CONQUERING THE LAND
CONQUERING THE LAND
WRITTEN BY CHRIS KOPF
The Elk Mountain Grand Traverse is an annual endurance ski race starting in Crested Butte, Colorado, at midnight, finishing in Aspen the next day. In this extreme endurance event, racers will travel 40-plus miles, climb more than 7,800 vertical feet, and navigate in a self-supported backcountry race that tests them physically and mentally. To maintain safety in the backcountry, racers compete in teams of two and are required to carry mandatory gear. Held annually since 1998, it has earned a reputation as a true test of toughness for elite local, national, and international athletes.
I moved my family from Dallas to Crested Butte in 2009, and shortly thereafter my brother and I decided we wanted to compete in the Grand Traverse. Our team name was “Kopf Brothers”—Chris Kopf and Rick Kopf. In comparison to the other racers, we were the old guy rookie team (I was 50 and Rick was 56). Our stated goals were:
Do not die.
Don’t be last.
Of course our wives and friends said we were nuts.
We did not know what we did not know. There were hundreds of details and questions about equipment, navigation, and safety, but weighing heaviest on our minds was whether a prolonged stop would introduce hypothermia and frostbite? As one advisor told us, “You really don’t understand this race until you finish.”
We had completed the Texas Water Safari, which was a 260-mile canoe race, but this was much different given the risk of avalanche danger and extreme cold. We are expert downhill skiers but had very little backcountry skiing and winter survival experience. The fear of the unknown was a strong motivator, and we knew that to support each other and finish we needed to be in great physical condition. We trained on average 90 minutes per day, six days per week for nearly, five months prior to the race. My training was mostly solo uphill climbing on skis in the dark. Rick lived and trained mainly in Dallas—mostly on a stair machine and on roller skis (yes, roller skis).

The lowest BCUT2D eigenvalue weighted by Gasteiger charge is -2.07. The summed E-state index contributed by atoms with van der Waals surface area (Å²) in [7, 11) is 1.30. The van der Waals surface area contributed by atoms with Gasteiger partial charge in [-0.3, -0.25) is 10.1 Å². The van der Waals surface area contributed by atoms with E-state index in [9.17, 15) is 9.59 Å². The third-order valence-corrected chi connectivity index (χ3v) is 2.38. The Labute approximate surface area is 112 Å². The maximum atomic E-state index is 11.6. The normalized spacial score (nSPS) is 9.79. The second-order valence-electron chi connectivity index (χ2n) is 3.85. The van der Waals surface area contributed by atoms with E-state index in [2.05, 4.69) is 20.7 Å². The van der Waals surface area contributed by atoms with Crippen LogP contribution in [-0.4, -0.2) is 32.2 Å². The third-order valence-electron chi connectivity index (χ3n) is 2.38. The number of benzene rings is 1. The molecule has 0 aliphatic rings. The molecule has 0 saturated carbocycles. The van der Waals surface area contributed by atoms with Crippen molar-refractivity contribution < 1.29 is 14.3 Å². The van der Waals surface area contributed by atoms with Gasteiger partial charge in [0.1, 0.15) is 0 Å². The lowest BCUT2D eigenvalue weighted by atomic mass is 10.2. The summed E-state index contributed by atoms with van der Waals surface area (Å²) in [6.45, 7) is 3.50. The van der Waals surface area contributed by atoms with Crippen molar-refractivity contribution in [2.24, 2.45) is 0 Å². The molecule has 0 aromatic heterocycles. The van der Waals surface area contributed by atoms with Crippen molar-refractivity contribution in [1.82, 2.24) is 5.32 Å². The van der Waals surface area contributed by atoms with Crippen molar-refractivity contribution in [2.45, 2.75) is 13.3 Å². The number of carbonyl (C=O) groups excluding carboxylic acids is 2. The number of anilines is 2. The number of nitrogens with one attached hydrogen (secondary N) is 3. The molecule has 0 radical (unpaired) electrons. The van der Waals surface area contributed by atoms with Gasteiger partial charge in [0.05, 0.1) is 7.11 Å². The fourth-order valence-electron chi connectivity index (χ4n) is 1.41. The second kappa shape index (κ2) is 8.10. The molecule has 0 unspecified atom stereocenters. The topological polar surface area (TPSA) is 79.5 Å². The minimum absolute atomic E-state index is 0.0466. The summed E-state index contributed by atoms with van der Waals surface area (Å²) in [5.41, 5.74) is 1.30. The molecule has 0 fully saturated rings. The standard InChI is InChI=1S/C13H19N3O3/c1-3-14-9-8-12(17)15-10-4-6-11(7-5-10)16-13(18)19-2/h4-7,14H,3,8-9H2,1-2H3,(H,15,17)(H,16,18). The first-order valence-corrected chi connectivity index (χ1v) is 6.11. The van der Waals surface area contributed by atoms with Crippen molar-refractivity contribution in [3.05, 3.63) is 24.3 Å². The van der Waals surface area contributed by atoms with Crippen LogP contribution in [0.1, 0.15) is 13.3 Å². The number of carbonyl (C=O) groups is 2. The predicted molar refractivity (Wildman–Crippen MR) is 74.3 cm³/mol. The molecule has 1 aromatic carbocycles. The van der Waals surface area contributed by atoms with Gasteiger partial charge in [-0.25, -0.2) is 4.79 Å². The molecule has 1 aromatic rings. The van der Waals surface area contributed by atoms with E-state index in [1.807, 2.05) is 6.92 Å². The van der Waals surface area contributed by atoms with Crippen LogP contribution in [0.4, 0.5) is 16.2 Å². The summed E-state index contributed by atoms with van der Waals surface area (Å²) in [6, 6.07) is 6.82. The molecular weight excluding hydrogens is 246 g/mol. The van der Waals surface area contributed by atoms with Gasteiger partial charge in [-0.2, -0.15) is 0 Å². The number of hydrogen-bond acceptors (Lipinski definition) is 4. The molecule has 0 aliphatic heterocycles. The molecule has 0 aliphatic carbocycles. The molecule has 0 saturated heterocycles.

On race day there was a storm, which increased the avalanche danger at Death Pass and Star Pass. We said a brief prayer prior to the race start. The gun sounded at midnight, and we were off…
We climbed up and over Mt. Crested Butte before starting the long march up Brush Creek toward Star Pass. If we did not make it to Star Pass by 8 a.m., we would be turned around.
Arrival, Death Pass: 3 a.m. I had a huge blister on my left heel; I stopped and used duct tape as a bandage—a mistake because soon I had a wad of duct tape rubbing against the blister.
Death Pass is aptly named, because there is a traverse across a very steep avalanche slide area with ice chunks, trees, and rocks above a cliff and rushing icy water below.
Checkpoint two is the Friends Hut, and when we arrived at 6:15 a.m. our fingers and toes were frozen. Our vision of a warm friendly checkpoint with a hut to rest in quickly vanished: There was no hut, it was cold, and we were exposed to high winds. With no reason to stay and shiver, we pushed on. The climb was steep and endless.
Life Lesson: The top is only a place from which you can see the next peak.
At one point, we saw that a racer had slid fifty yards below the traverse line and was struggling to climb back up. To avoid the same fate, we searched for the smallest cuts in the ice to hold the edge of our skis.
Star Pass summit: 7:15 a.m. The beautiful sunrise was worth the effort. We were less than half way, but we would not be turned back!
Skiing down the steep backside of Star Pass through deep snow was very difficult on skinny skis with heavy packs. We fell multiple times, and it took great effort to get back up.
At the Taylor Pass checkpoint, we enthusiastically asked the race officials, “which way down?” They held back their laughter and pointed to the top of the next peak and said: “Sorry, you still have to climb to the top of that peak . . . but then it is all downhill from there.”
Life Lesson: It is never “all downhill from there.”
At the Barnard Hut checkpoint, there was a mandatory rest and inspection by a doctor. The blister on my heel was screaming, but I chose not to mention it for fear I would be forced to withdraw. We were given hot soup, warm Gu, and cold pizza.
We were told we had seven “quick and flat” miles to the Aspen Sun deck. Instead, it was brutally long, constantly up hill, and mentally tiring. We motivated each other to keep pushing.
We envisioned the Sun Deck as a mountain restaurant crowded with well-wishers, music, and cheering . . . NOT! There were three race officials with clipboards.
The final 3,300 feet from the Sun Deck to the base area was downhill, but hard, as our packs were heavy and our legs were spent.
We stopped at the top of the last hill and now looked down at the finish. We had made it! There was a crowd, there was cheering, and they announced our names over the loudspeaker, “Here come the Kopf Brothers!”
After five months of preparation and very hard training, we had done it—we had arrived at the finish! The weight of the moment hit us. We shed tears of joy.
Rick looked at me and said: “I couldn’t have done it without you!” Looking back, I replied: “I wouldn’t have done it without you!”
Our official time was 15 hours, four minutes, and 25 seconds. We are among an elite group who has finished.
We lacked knowledge and experience, but we succeeded because we had the will. We put a plan in place, we did not quit, and we achieved our goal.